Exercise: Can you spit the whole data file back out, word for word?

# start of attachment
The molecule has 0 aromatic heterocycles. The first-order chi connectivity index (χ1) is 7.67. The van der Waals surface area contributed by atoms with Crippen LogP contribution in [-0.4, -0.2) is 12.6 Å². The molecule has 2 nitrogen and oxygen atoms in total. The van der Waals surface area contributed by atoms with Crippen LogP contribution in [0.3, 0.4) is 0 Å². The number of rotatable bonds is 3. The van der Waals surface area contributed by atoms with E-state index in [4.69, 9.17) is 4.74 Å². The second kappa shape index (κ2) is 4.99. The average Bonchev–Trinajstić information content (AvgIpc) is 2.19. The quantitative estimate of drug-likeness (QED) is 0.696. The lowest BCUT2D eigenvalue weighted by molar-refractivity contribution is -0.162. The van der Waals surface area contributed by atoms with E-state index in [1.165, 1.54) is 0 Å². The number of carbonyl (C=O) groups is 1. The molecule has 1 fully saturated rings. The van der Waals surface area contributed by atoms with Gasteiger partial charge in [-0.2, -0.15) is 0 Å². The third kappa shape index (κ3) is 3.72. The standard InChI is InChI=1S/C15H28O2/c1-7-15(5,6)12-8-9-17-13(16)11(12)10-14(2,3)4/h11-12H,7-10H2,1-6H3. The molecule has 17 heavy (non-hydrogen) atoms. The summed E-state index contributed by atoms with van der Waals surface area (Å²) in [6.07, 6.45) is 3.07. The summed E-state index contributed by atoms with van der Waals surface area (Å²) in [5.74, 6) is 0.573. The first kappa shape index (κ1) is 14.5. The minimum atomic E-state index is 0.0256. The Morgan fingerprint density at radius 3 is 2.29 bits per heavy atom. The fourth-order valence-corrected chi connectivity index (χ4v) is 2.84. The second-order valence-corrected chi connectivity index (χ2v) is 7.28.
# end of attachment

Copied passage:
The molecule has 0 aromatic heterocycles. The first-order chi connectivity index (χ1) is 7.67. The van der Waals surface area contributed by atoms with Crippen LogP contribution in [-0.4, -0.2) is 12.6 Å². The molecule has 2 nitrogen and oxygen atoms in total. The van der Waals surface area contributed by atoms with Crippen LogP contribution in [0.3, 0.4) is 0 Å². The number of rotatable bonds is 3. The van der Waals surface area contributed by atoms with E-state index in [4.69, 9.17) is 4.74 Å². The second kappa shape index (κ2) is 4.99. The average Bonchev–Trinajstić information content (AvgIpc) is 2.19. The quantitative estimate of drug-likeness (QED) is 0.696. The lowest BCUT2D eigenvalue weighted by molar-refractivity contribution is -0.162. The van der Waals surface area contributed by atoms with E-state index in [1.165, 1.54) is 0 Å². The number of carbonyl (C=O) groups is 1. The molecule has 1 fully saturated rings. The van der Waals surface area contributed by atoms with Gasteiger partial charge in [-0.2, -0.15) is 0 Å². The third kappa shape index (κ3) is 3.72. The standard InChI is InChI=1S/C15H28O2/c1-7-15(5,6)12-8-9-17-13(16)11(12)10-14(2,3)4/h11-12H,7-10H2,1-6H3. The molecule has 17 heavy (non-hydrogen) atoms. The summed E-state index contributed by atoms with van der Waals surface area (Å²) in [6.07, 6.45) is 3.07. The summed E-state index contributed by atoms with van der Waals surface area (Å²) in [5.74, 6) is 0.573. The first kappa shape index (κ1) is 14.5. The minimum atomic E-state index is 0.0256. The Morgan fingerprint density at radius 3 is 2.29 bits per heavy atom. The fourth-order valence-corrected chi connectivity index (χ4v) is 2.84. The second-order valence-corrected chi connectivity index (χ2v) is 7.28.